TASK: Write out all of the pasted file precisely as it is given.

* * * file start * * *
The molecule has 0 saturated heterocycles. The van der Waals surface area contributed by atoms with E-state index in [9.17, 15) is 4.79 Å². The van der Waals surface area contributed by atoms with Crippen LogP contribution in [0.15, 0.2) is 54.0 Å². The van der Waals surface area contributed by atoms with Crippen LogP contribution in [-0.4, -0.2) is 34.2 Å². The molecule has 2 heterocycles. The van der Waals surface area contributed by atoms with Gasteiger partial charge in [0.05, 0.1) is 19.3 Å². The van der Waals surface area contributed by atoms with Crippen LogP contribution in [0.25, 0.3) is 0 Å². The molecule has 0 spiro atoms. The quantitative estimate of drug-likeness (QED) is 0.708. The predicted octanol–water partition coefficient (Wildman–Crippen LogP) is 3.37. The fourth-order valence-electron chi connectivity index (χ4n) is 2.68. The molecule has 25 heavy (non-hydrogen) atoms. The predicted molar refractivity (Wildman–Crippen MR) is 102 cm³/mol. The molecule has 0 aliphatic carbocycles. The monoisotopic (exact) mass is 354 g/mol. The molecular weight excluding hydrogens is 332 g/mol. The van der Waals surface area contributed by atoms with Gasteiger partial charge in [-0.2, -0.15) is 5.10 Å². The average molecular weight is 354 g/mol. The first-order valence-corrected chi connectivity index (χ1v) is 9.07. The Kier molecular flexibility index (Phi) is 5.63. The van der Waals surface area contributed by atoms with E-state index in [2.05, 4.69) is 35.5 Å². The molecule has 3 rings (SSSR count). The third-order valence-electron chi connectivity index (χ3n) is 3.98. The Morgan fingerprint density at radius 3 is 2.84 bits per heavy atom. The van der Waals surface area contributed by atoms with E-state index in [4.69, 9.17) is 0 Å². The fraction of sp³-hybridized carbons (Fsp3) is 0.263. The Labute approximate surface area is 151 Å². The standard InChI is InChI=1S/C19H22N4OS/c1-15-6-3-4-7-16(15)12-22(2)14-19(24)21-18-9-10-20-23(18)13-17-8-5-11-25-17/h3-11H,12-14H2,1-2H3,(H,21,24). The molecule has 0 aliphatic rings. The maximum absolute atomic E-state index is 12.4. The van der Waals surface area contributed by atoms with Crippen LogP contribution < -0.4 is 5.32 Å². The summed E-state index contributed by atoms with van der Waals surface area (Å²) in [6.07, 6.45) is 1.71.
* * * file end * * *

The molecule has 0 saturated heterocycles. The van der Waals surface area contributed by atoms with E-state index in [9.17, 15) is 4.79 Å². The van der Waals surface area contributed by atoms with Crippen LogP contribution in [0.15, 0.2) is 54.0 Å². The van der Waals surface area contributed by atoms with Crippen LogP contribution in [-0.4, -0.2) is 34.2 Å². The molecule has 2 heterocycles. The van der Waals surface area contributed by atoms with Gasteiger partial charge in [0.05, 0.1) is 19.3 Å². The van der Waals surface area contributed by atoms with Crippen LogP contribution in [0.25, 0.3) is 0 Å². The molecule has 0 spiro atoms. The quantitative estimate of drug-likeness (QED) is 0.708. The predicted octanol–water partition coefficient (Wildman–Crippen LogP) is 3.37. The fourth-order valence-electron chi connectivity index (χ4n) is 2.68. The molecule has 25 heavy (non-hydrogen) atoms. The predicted molar refractivity (Wildman–Crippen MR) is 102 cm³/mol. The molecule has 0 aliphatic carbocycles. The monoisotopic (exact) mass is 354 g/mol. The molecular weight excluding hydrogens is 332 g/mol. The van der Waals surface area contributed by atoms with Gasteiger partial charge in [-0.2, -0.15) is 5.10 Å². The average molecular weight is 354 g/mol. The first-order valence-corrected chi connectivity index (χ1v) is 9.07. The Kier molecular flexibility index (Phi) is 5.63. The van der Waals surface area contributed by atoms with E-state index in [2.05, 4.69) is 35.5 Å². The molecule has 3 rings (SSSR count). The third-order valence-electron chi connectivity index (χ3n) is 3.98. The Morgan fingerprint density at radius 3 is 2.84 bits per heavy atom. The van der Waals surface area contributed by atoms with E-state index in [4.69, 9.17) is 0 Å². The fraction of sp³-hybridized carbons (Fsp3) is 0.263. The Labute approximate surface area is 151 Å². The standard InChI is InChI=1S/C19H22N4OS/c1-15-6-3-4-7-16(15)12-22(2)14-19(24)21-18-9-10-20-23(18)13-17-8-5-11-25-17/h3-11H,12-14H2,1-2H3,(H,21,24). The molecule has 0 aliphatic rings. The maximum absolute atomic E-state index is 12.4. The van der Waals surface area contributed by atoms with Crippen LogP contribution < -0.4 is 5.32 Å². The summed E-state index contributed by atoms with van der Waals surface area (Å²) in [6.07, 6.45) is 1.71.